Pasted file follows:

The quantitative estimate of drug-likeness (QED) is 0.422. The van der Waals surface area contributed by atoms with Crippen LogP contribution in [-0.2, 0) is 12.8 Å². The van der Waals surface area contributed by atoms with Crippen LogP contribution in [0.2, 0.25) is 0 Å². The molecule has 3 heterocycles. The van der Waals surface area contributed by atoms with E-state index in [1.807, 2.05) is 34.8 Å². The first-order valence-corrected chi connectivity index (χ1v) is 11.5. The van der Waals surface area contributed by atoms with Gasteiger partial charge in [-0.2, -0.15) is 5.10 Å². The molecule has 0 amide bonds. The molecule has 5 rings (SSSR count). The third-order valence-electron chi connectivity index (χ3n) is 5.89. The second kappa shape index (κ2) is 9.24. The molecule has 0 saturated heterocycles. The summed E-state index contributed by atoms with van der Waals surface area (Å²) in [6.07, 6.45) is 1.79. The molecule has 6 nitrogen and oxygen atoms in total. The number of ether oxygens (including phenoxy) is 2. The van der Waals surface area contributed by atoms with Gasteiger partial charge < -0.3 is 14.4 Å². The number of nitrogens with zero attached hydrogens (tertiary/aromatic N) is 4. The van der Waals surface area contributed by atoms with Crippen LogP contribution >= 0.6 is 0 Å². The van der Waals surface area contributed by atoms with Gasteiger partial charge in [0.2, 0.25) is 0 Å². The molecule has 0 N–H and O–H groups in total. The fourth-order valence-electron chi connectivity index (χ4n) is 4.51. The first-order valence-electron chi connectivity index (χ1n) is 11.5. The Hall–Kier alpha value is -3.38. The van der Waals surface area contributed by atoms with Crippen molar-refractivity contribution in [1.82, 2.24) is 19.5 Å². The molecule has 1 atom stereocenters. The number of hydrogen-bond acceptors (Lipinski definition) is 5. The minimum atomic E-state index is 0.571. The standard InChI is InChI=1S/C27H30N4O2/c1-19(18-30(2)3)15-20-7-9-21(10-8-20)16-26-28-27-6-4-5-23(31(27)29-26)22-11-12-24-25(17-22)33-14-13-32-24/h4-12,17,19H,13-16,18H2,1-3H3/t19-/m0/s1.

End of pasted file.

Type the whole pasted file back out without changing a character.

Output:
The quantitative estimate of drug-likeness (QED) is 0.422. The van der Waals surface area contributed by atoms with Crippen LogP contribution in [-0.2, 0) is 12.8 Å². The van der Waals surface area contributed by atoms with Crippen LogP contribution in [0.2, 0.25) is 0 Å². The molecule has 3 heterocycles. The van der Waals surface area contributed by atoms with E-state index in [1.807, 2.05) is 34.8 Å². The first-order valence-corrected chi connectivity index (χ1v) is 11.5. The van der Waals surface area contributed by atoms with Gasteiger partial charge in [-0.2, -0.15) is 5.10 Å². The molecule has 0 amide bonds. The molecule has 5 rings (SSSR count). The third-order valence-electron chi connectivity index (χ3n) is 5.89. The second kappa shape index (κ2) is 9.24. The molecule has 0 saturated heterocycles. The summed E-state index contributed by atoms with van der Waals surface area (Å²) in [6.07, 6.45) is 1.79. The molecule has 6 nitrogen and oxygen atoms in total. The number of ether oxygens (including phenoxy) is 2. The van der Waals surface area contributed by atoms with Gasteiger partial charge < -0.3 is 14.4 Å². The number of nitrogens with zero attached hydrogens (tertiary/aromatic N) is 4. The van der Waals surface area contributed by atoms with Crippen LogP contribution >= 0.6 is 0 Å². The van der Waals surface area contributed by atoms with Gasteiger partial charge in [0.2, 0.25) is 0 Å². The molecule has 0 N–H and O–H groups in total. The fourth-order valence-electron chi connectivity index (χ4n) is 4.51. The first-order valence-electron chi connectivity index (χ1n) is 11.5. The Hall–Kier alpha value is -3.38. The van der Waals surface area contributed by atoms with Crippen molar-refractivity contribution in [1.82, 2.24) is 19.5 Å². The molecule has 1 atom stereocenters. The number of hydrogen-bond acceptors (Lipinski definition) is 5. The minimum atomic E-state index is 0.571. The standard InChI is InChI=1S/C27H30N4O2/c1-19(18-30(2)3)15-20-7-9-21(10-8-20)16-26-28-27-6-4-5-23(31(27)29-26)22-11-12-24-25(17-22)33-14-13-32-24/h4-12,17,19H,13-16,18H2,1-3H3/t19-/m0/s1.